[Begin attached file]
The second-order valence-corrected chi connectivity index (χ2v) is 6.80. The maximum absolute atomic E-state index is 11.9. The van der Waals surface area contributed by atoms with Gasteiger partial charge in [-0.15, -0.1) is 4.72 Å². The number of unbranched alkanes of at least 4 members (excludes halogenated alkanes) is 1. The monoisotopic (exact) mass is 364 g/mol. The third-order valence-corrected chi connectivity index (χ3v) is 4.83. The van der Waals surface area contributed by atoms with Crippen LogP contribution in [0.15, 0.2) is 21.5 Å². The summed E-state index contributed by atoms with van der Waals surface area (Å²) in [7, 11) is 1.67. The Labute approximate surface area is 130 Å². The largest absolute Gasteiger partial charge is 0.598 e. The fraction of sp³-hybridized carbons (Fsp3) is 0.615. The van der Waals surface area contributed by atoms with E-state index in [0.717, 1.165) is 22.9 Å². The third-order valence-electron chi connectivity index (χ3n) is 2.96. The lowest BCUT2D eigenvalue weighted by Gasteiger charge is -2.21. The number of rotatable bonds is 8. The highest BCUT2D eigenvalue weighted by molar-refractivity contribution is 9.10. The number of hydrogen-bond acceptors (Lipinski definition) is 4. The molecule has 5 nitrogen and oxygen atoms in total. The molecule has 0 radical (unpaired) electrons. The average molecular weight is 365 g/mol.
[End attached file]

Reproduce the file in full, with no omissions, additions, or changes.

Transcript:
The second-order valence-corrected chi connectivity index (χ2v) is 6.80. The maximum absolute atomic E-state index is 11.9. The van der Waals surface area contributed by atoms with Gasteiger partial charge in [-0.15, -0.1) is 4.72 Å². The number of unbranched alkanes of at least 4 members (excludes halogenated alkanes) is 1. The monoisotopic (exact) mass is 364 g/mol. The third-order valence-corrected chi connectivity index (χ3v) is 4.83. The van der Waals surface area contributed by atoms with Crippen LogP contribution in [0.15, 0.2) is 21.5 Å². The summed E-state index contributed by atoms with van der Waals surface area (Å²) in [7, 11) is 1.67. The Labute approximate surface area is 130 Å². The largest absolute Gasteiger partial charge is 0.598 e. The fraction of sp³-hybridized carbons (Fsp3) is 0.615. The van der Waals surface area contributed by atoms with E-state index in [0.717, 1.165) is 22.9 Å². The third-order valence-electron chi connectivity index (χ3n) is 2.96. The lowest BCUT2D eigenvalue weighted by Gasteiger charge is -2.21. The number of rotatable bonds is 8. The highest BCUT2D eigenvalue weighted by molar-refractivity contribution is 9.10. The number of hydrogen-bond acceptors (Lipinski definition) is 4. The molecule has 5 nitrogen and oxygen atoms in total. The molecule has 0 radical (unpaired) electrons. The average molecular weight is 365 g/mol.